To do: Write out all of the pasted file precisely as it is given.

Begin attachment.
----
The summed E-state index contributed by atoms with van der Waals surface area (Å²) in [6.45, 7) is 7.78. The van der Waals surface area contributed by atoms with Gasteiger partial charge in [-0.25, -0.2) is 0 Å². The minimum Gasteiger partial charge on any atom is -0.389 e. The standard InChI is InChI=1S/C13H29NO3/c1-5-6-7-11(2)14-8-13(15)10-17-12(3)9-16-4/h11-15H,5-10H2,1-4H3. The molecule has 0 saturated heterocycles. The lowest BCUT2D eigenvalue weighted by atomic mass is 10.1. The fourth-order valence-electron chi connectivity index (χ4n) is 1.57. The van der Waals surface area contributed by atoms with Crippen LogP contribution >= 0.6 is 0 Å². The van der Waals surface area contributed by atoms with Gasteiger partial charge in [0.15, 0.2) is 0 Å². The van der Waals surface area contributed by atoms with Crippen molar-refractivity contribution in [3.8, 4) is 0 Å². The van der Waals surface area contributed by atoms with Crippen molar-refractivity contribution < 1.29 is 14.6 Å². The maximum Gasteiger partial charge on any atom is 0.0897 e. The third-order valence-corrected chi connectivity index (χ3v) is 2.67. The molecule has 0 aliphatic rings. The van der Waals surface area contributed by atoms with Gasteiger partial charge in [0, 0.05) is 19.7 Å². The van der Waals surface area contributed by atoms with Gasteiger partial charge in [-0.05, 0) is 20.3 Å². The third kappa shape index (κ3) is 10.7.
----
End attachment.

The summed E-state index contributed by atoms with van der Waals surface area (Å²) in [6.45, 7) is 7.78. The van der Waals surface area contributed by atoms with Gasteiger partial charge in [-0.25, -0.2) is 0 Å². The minimum Gasteiger partial charge on any atom is -0.389 e. The standard InChI is InChI=1S/C13H29NO3/c1-5-6-7-11(2)14-8-13(15)10-17-12(3)9-16-4/h11-15H,5-10H2,1-4H3. The molecule has 0 saturated heterocycles. The lowest BCUT2D eigenvalue weighted by atomic mass is 10.1. The fourth-order valence-electron chi connectivity index (χ4n) is 1.57. The van der Waals surface area contributed by atoms with Crippen LogP contribution >= 0.6 is 0 Å². The van der Waals surface area contributed by atoms with Gasteiger partial charge in [0.15, 0.2) is 0 Å². The van der Waals surface area contributed by atoms with Crippen molar-refractivity contribution in [3.8, 4) is 0 Å². The van der Waals surface area contributed by atoms with Crippen molar-refractivity contribution < 1.29 is 14.6 Å². The maximum Gasteiger partial charge on any atom is 0.0897 e. The third-order valence-corrected chi connectivity index (χ3v) is 2.67. The molecule has 0 aliphatic rings. The van der Waals surface area contributed by atoms with Gasteiger partial charge in [0, 0.05) is 19.7 Å². The van der Waals surface area contributed by atoms with Gasteiger partial charge in [-0.05, 0) is 20.3 Å². The third kappa shape index (κ3) is 10.7.